Pituitary adenoma

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Pituitary adenoma

Endocrine system

Adrenal gland disorders

Congenital adrenal hyperplasia

Primary adrenal insufficiency

Waterhouse-Friderichsen syndrome

Hyperaldosteronism

Adrenal cortical carcinoma

Cushing syndrome

Conn syndrome

Thyroid gland disorders

Thyroglossal duct cyst

Hyperthyroidism

Graves disease

Thyroid eye disease (NORD)

Toxic multinodular goiter

Thyroid storm

Hypothyroidism

Euthyroid sick syndrome

Hashimoto thyroiditis

Subacute granulomatous thyroiditis

Riedel thyroiditis

Postpartum thyroiditis

Thyroid cancer

Parathyroid gland disorders

Hyperparathyroidism

Hypoparathyroidism

Hypercalcemia

Hypocalcemia

Pancreatic disorders

Diabetes mellitus

Diabetic retinopathy

Diabetic nephropathy

Pituitary gland disorders

Hyperpituitarism

Pituitary adenoma

Hyperprolactinemia

Prolactinoma

Gigantism

Acromegaly

Hypopituitarism

Growth hormone deficiency

Pituitary apoplexy

Sheehan syndrome

Hypoprolactinemia

Constitutional growth delay

Diabetes insipidus

Syndrome of inappropriate antidiuretic hormone secretion (SIADH)

Gonadal dysfunction

Precocious puberty

Delayed puberty

Premature ovarian failure

Polycystic ovary syndrome

Androgen insensitivity syndrome

Kallmann syndrome

5-alpha-reductase deficiency

Polyglandular syndromes

Autoimmune polyglandular syndrome type 1 (NORD)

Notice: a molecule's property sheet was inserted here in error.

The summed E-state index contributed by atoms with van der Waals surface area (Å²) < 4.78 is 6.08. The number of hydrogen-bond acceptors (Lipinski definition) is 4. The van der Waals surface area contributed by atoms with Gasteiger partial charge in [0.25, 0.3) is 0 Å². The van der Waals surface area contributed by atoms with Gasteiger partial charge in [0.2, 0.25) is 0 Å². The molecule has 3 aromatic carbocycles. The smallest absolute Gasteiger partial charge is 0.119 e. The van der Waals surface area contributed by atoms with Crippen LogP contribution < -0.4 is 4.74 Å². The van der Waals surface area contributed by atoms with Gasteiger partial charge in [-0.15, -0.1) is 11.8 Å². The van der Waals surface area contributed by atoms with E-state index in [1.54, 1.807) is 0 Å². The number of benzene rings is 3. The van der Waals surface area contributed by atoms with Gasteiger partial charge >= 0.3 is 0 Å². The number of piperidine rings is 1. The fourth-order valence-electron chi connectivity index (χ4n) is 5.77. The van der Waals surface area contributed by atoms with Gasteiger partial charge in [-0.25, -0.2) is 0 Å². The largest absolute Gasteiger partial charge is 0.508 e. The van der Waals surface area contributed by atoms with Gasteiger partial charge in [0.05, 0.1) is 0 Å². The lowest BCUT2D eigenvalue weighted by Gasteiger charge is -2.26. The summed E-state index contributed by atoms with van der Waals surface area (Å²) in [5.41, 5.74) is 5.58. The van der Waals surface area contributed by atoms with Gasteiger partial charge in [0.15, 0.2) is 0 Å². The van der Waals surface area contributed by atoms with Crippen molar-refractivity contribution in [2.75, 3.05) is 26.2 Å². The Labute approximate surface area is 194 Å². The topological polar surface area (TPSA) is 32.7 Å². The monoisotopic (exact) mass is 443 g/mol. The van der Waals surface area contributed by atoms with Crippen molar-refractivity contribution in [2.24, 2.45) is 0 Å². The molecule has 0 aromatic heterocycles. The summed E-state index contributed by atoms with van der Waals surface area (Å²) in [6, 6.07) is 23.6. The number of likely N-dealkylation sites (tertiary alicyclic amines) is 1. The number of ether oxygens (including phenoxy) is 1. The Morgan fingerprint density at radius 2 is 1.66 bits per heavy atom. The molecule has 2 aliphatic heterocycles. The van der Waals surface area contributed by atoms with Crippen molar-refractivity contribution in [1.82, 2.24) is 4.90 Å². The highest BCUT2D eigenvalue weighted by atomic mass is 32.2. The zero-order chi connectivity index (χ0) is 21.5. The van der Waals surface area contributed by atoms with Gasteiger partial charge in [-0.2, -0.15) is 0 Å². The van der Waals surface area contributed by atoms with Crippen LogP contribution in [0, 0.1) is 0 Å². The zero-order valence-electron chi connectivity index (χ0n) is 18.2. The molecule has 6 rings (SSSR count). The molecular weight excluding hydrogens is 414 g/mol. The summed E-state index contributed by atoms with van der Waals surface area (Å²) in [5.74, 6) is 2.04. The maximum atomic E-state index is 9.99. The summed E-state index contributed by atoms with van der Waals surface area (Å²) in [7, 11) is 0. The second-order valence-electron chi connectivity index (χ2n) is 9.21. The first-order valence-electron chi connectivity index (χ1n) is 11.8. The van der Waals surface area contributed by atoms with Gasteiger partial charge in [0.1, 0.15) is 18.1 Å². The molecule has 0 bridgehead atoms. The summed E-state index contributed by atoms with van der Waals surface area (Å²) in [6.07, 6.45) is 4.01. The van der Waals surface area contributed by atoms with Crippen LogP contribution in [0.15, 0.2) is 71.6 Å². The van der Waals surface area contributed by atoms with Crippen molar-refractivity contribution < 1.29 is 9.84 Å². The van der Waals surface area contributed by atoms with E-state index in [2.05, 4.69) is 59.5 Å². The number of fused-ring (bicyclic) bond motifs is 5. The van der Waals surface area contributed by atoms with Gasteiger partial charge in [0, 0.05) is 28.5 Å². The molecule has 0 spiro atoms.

Endocrine tumors

Multiple endocrine neoplasia

Pancreatic neuroendocrine neoplasms

Zollinger-Ellison syndrome

Carcinoid syndrome

Pheochromocytoma

Neuroblastoma

Opsoclonus myoclonus syndrome (NORD)

Endocrine system pathology review

Adrenal insufficiency: Pathology review

Adrenal masses: Pathology review

Hyperthyroidism: Pathology review

Hypothyroidism: Pathology review

Thyroid nodules and thyroid cancer: Pathology review

Parathyroid disorders and calcium imbalance: Pathology review

Diabetes mellitus: Pathology review

Cushing syndrome and Cushing disease: Pathology review

Pituitary tumors: Pathology review

Hypopituitarism: Pathology review

Diabetes insipidus and SIADH: Pathology review

Multiple endocrine neoplasia: Pathology review

Neuroendocrine tumors of the gastrointestinal system: Pathology review

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Pituitary adenoma

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Pituitary adenoma

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A 41-year-old woman comes to her outpatient provider because of skin changes that began three-months ago. She has noticed increased bruising and the development of purple-red stretch marks on the abdomen. Past medical history is notable for asthma, for which she intermittently uses a budesonide inhaler. She smokes half-a-pack of cigarettes per day. In the office, her temperature is 37.7°C (99.9°F), pulse is 71/min, respirations are 19/min, and blood pressure is 142/85 mmHg. Physical exam confirms the presence of ecchymoses and abdominal striae. Laboratory testing reveals the following findings:

 Laboratory value  Result 
 Sodium  146 mmol/L 
 Potassium  3.9 mmol/L 
 Bicarbonate  26 mmol/L 
 Fasting glucose  137 mg/dL 
 24-hour urine cortisol 72 µg/day 
 Serum ACTH**  35 pg/mL 

*Normal range: 4-40 µg/day
**Normal range: 5-20 pg/mL

The serum cortisol levels are significantly reduced in response to a high-dose of dexamethasone. Which of the following is the most likely underlying pathophysiology for this patient’s condition?

External References

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Amenorrhea